Arcade1Up’s “BurgerTime” Is a Beautiful Collector’s Item for Arcade Fans

Rating: 8/10 ?
  • 1 - Absolute Hot Garbage
  • 2 - Sorta Lukewarm Garbage
  • 3 - Strongly Flawed Design
  • 4 - Some Pros, Lots Of Cons
  • 5 - Acceptably Imperfect
  • 6 - Good Enough to Buy On Sale
  • 7 - Great, But Not Best-In-Class
  • 8 - Fantastic, with Some Footnotes
  • 9 - Shut Up And Take My Money
  • 10 - Absolute Design Nirvana
Price: $400
A closeup of the Burger Time control deck seem from an off-right angle.
Josh Hendrickson

I have a problem. My living room, which I’ve recently renovated with new crown molding, fresh paint, a stained glass-filled coat closet door, and LED lighting, should look like an adult’s room. But it also has four Arcade1Up cabinets: Teenage Mutant Ninja Turtles, Pac Man, Street Fighter 2, and now the limited edition $400 BurgerTime machine. Who am I kidding, my living room is fantastic. And so is BurgerTime—mostly.

Here's What We Like

  • BurgerTime and Karate Champ are fun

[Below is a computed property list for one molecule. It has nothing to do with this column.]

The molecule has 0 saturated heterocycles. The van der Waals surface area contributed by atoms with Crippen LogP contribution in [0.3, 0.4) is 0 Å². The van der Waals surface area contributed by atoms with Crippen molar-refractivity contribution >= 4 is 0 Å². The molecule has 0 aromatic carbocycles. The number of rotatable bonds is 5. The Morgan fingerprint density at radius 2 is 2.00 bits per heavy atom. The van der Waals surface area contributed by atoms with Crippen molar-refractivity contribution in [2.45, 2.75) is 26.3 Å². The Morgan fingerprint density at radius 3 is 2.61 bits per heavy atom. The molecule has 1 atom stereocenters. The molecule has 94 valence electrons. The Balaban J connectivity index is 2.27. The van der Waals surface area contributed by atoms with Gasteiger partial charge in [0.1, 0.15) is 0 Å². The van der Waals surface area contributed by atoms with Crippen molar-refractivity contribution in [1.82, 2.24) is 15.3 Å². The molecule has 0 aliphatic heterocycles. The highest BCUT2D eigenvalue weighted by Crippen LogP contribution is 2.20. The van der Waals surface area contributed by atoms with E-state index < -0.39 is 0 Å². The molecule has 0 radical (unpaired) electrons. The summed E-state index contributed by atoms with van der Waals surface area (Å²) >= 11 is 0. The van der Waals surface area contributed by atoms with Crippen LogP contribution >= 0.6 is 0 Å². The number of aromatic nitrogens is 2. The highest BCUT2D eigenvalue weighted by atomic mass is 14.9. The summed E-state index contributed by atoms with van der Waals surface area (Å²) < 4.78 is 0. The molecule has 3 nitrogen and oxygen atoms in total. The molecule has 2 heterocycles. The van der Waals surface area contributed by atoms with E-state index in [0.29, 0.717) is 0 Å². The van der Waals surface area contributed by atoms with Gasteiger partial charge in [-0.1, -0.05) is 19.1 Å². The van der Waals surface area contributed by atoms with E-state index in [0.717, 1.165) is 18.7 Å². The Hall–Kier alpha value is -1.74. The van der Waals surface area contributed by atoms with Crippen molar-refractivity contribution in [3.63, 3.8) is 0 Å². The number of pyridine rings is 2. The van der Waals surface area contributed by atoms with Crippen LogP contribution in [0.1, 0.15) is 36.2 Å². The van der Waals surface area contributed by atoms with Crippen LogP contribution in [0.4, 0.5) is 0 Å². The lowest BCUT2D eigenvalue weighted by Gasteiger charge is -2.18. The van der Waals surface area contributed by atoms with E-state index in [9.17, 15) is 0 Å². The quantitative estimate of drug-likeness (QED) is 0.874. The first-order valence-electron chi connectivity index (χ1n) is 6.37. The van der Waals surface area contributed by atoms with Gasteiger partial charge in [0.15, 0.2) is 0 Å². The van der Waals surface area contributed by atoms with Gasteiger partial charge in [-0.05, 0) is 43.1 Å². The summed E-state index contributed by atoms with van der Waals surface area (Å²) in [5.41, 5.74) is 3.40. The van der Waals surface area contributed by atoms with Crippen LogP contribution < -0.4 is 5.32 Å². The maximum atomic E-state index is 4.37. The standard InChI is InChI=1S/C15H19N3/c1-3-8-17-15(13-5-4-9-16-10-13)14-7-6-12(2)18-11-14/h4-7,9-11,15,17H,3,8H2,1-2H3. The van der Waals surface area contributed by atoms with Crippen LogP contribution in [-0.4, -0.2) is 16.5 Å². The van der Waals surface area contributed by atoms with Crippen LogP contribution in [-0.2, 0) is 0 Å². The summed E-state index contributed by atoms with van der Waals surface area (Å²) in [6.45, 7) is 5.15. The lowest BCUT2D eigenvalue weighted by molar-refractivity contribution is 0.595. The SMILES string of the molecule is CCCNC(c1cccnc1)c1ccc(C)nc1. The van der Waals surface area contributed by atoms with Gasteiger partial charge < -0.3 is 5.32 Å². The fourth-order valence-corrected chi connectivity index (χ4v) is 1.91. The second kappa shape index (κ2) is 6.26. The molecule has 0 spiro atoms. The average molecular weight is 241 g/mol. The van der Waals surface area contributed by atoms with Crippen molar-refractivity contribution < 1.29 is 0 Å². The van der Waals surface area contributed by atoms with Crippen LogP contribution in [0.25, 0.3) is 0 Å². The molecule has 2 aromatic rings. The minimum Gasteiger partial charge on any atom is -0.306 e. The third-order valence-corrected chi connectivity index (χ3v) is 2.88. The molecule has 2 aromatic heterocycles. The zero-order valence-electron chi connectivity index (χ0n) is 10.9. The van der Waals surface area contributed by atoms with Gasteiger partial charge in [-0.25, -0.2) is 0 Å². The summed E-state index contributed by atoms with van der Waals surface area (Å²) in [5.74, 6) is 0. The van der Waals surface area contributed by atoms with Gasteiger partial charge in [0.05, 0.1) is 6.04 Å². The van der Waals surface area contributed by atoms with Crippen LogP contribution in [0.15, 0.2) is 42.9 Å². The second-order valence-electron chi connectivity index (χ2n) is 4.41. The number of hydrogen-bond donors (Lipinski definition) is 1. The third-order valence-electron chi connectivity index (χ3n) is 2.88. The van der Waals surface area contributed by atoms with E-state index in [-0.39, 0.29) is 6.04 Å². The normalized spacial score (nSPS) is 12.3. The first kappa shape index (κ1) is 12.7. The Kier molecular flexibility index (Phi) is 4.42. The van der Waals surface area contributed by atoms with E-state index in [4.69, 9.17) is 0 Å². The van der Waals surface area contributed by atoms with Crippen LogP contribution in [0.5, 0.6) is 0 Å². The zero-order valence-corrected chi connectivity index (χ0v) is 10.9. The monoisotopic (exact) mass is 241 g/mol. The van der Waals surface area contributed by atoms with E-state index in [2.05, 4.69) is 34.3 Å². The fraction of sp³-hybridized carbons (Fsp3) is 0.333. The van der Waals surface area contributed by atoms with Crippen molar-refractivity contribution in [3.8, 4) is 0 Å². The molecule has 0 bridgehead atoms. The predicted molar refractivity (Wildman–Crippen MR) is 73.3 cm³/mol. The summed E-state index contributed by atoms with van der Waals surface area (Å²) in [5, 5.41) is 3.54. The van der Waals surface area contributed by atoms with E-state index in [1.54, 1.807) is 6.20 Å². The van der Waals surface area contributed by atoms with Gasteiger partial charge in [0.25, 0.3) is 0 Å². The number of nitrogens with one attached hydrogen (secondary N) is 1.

• Includes custom riser and lit marquee
  • Beautiful profile and unique look

And What We Don't

  • Odd joystick layout
  • Horizontal games require black bars
  • Kind of expesive

If you’ve never played BurgerTime, you’re missing out on one of the great arcade games of yesteryear. But just because the cabinet is themed after BurgerTime doesn’t mean that’s all you get to play. It has three additional games: Karate Champs, Bad Dudes, and Caveman Ninja.

As Usual, a Mostly Easy Build That Looks Beautiful

I’m not going to spend a lot of time on what it takes to build an Arcade1UP Machine. If you’ve read the Teenage Mutant Ninja Turtle Arcade review, you should know what to expect. Arcade1Up does a great job designing its cabinets so nearly anyone can build it.